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A Great Dancer, Gone

Cyd Charisse has died. I hadn't realized this before, but she was about a month younger than my mother. Here's a French fan site.


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Bruce Lagasse wrote:

Since I have always been a leg man, I have long thought that Cyd Charisse was the sexiest woman that ever walked the earth. In addition to those shapely legs that went from here to there, she was also exceptionally beautiful.

Dick Eagleson wrote:

Cyd Charisse was certainly among the tiny handful of women with defensible claims to being the world's most beautiful.

Moviegoers are given to making all kinds of noises for all kinds of reasons, but I have only heard entire movie audiences spontaneously, and simultaneously, gasp in astonishment at female beauty on three occasions. One was when Phoebe Cates memorably consigned her bikini top to somewhere beyond the edge of the frame in the justly famous fantasy sequence in 'Fast Times at Ridgemont High.' A second was when Jamie Lee Curtis staked her own claim to Topless Hall of Fame glory by letting her "girls" out nearly in the face of a justly stupefied Dan Ackroyd in 'Trading Places.' I saw both of these movies on the days they were released so the startle factor was maximized in each case. Neither I nor the rest of each audience had any hint of what was coming.

The third such reaction was to Cyd Charisse in the 'Desert Song' sequence of 'Deep in My Heart,' the MGM bio-pic based loosely on the life and work of early 20th Century operetta composer Sigmund Romberg. I first saw this film in a revival house in the late 1970's. The 'Desrt Song' number, which can be seen here - though in too small and low-resolution a format for anything approaching maximum effect - is a paint-scorching dance of simulated sexual abandon between Cyd and a young and sinuous James Mitchell.

The scene opens with a shot of the entire large set, with Cyd a tiny cloaked figure entering at lower left. Still cloaked, she moves furtively across the floor and sheds the cloak before passing out of the main room into a side chamber through a curtain of beads. The camera is swooping in from above at this point and Cyd turns and reenters the main room through the bead curtain and strikes a pose in the most preposterously flattering skintight dress Helen Rose ever designed. At that instant, I - and everyone else in the place - gasped. We couldn't help ourselves.

So how gorgeous was Cyd Charisse? Enough to unsettle the breathing of an entire revival house crowd, at least some of whom had no doubt seen the film before. The movie was new to me, but was over 25 years past its initial release date by this point. So, with a surprise factor limited to tyro afficianados of classic musicals like, at the time, me - and fully clothed - Cyd Charisse could make a whole theater crowd behave like only a few other women have ever done and do so, moreover, without removing anything but her cloak.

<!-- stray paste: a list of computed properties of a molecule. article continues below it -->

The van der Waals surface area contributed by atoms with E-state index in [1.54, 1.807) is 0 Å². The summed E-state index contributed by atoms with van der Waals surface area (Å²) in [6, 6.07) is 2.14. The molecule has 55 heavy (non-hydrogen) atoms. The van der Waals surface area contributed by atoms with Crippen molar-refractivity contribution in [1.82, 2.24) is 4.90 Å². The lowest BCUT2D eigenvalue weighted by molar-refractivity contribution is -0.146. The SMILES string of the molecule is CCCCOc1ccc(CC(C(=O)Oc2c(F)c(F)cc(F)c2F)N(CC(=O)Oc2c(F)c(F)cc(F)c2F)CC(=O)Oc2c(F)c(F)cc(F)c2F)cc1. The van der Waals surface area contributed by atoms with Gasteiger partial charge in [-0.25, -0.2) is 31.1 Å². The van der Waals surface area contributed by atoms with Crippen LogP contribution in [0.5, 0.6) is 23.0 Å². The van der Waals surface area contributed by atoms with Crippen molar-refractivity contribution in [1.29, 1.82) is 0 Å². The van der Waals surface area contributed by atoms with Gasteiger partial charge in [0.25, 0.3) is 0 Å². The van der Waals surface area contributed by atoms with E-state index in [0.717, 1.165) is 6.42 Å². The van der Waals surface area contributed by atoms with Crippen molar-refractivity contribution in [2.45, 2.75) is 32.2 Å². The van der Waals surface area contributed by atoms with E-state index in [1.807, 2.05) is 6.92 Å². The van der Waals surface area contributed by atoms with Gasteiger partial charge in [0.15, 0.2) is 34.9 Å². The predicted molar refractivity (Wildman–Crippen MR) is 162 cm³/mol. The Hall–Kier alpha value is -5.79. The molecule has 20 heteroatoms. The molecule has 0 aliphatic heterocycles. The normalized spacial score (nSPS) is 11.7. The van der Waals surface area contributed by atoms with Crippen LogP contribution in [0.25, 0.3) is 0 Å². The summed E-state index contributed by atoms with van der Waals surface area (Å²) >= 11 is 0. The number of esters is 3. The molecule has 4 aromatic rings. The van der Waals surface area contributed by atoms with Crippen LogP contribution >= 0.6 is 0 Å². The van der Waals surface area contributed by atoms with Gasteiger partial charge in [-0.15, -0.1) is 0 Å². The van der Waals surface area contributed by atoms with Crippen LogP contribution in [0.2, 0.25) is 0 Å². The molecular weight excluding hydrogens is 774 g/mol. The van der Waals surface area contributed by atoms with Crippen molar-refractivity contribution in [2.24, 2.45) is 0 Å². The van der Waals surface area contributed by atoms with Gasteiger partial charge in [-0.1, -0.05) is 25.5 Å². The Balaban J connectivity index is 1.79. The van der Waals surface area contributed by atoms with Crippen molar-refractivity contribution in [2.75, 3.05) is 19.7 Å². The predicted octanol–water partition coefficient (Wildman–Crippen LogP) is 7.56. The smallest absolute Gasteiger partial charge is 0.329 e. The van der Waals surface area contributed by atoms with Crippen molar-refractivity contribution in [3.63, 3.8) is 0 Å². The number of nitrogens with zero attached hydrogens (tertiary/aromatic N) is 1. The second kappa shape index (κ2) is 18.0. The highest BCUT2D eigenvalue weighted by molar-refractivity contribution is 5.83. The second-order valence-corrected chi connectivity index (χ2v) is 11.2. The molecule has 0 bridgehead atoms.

What is it that made Cyd Charisse such a riveting presence? Well, certainly the legendary legs, but the rest of her construction was equally exceptional. For one thing, she had, as the linked clip should make abundantly clear, both the finest ass in Christendom and one of the largest sets of Charlies ever seen on a regular civilian. Her shoulders and arms were built to match, wider and larger than was typical of women of the 50's, even other dancers. She was a peer of Esther Williams in this respect, but without having had to be a chanpion swimmer to acquire these attributes. Cyd was perfectly proportioned and, viewed from the present day, strikes my eye as having had a much more streamlined and modern physique than most of her contemporaries. Her 1950's self, if somehow transported a half-century forward in time, would still rival any modern pole dancer or fitness queen for sheer machine-tooled voluptuousness. She was truly a woman built to military specifications.

Finally, of course, there was that fabulous face. Cyd shared with a few other women of her rarefied ilk - Racquel Welch and Sophia Loren come to mind - the rare gift of fabulous, prominent cheekbones that, nonetheless, have nary a hint of pointiness or angularity about them. They endow her face with an arresting beauty that calmly, irresistably, commands attention. Once she enters your field of view, it is simply impossible not to look at her. You are not permitted to look away until dismissed.

We are fortunate Cyd Charisse came to us in the age of photography. We don't know what Helen of Troy or Cleopatra really looked like and the painted or sculpted likenesses of other great beauties of the pre-photo past are, inevitably, of uncertain veracity. But Cyd we have in thousands of stills and miles of film. As long as men admire women her images will serve to prove that, yes, there really was a women that beautiful so long ago.

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This page contains a single entry by Rand Simberg published on June 18, 2008 8:44 AM.

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